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Mechanical Design Of Optical Systems Using MSC Nastran

Mechanical Design Of Optical Systems Using MSC Nastran

A common mechanical failure in optical systems is inadequate stiffness in the supporting structure. Stiffness is crucial for maintaining alignment of the optical elements and achieving adequate performance. The mechanical engineer is responsible for providing adequate stiffness in the mechanical design. 


Optical engineers prefer to evaluate the mechanical engineer’s design by moving it into their optical design codes. This involves moving the mechanical engineer’s CAD model into a structural analysis finite element code, subsequently moving the finite element results into an optical design code.

The optical engineers have developed interpreters and interpolators that facilitate their activity. This allows the optical engineer to observe the mechanical design’s influences on the optical image. The optical codes are generally large-displacement nonlinear solvers for the optical geometry. This process has two drawbacks for the mechanical engineer.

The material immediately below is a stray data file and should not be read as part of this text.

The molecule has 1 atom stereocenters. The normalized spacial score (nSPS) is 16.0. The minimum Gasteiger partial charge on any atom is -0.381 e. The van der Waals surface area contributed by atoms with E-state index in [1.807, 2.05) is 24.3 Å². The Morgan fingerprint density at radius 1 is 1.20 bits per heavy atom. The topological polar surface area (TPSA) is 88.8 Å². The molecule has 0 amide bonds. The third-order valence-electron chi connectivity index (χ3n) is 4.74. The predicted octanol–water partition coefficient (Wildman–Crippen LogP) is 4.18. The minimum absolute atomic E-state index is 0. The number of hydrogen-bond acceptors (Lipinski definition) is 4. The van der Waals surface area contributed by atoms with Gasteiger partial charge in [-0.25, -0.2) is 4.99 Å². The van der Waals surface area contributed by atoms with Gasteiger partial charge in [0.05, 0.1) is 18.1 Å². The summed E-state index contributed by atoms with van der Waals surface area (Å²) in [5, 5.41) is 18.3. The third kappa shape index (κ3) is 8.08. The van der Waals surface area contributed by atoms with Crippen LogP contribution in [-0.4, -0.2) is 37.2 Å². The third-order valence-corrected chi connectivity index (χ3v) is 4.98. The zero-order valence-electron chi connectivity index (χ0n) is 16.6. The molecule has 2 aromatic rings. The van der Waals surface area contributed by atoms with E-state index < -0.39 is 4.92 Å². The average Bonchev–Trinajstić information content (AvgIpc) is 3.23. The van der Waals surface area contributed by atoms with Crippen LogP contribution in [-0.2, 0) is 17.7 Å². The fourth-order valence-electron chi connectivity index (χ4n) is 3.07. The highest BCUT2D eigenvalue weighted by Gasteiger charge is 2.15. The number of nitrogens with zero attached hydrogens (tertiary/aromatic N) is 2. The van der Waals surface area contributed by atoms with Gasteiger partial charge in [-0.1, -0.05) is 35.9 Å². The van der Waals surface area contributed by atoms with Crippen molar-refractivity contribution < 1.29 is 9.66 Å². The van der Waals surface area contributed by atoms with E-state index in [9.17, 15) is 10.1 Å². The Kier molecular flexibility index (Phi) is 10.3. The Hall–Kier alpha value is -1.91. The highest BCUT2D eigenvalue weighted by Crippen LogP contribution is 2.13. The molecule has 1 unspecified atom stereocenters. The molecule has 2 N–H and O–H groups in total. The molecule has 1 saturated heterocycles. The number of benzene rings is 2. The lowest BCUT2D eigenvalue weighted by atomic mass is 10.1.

First, it requires a fairly complete CAD model of the system which only occurs relatively late in the mechanical engineering activity. Consequently, mechanical design deficiencies are uncovered late in the mechanical design process. Second, it is problematic to trace the optical effects back through the interpreters and interpolators to the mechanical design features that may be causing the optical problems. Therefore, mechanical design changes become difficult to formulate, rationalise and justify.

The optical engineers assume their large displacement non-linear codes are required to analyse the perturbations caused by mechanical deflections. However, permitted deflections of the optical elements are usually quite small, on the order of microns for structures of meter-sized dimensions.

For perturbations of this magnitude it may be shown that a non-linear solver is not required for engineering accuracies. In fact, it can be argued that the optical functions are more linear than the solid mechanics functions, of which the finite element method itself is but a linear simplification.

 

 

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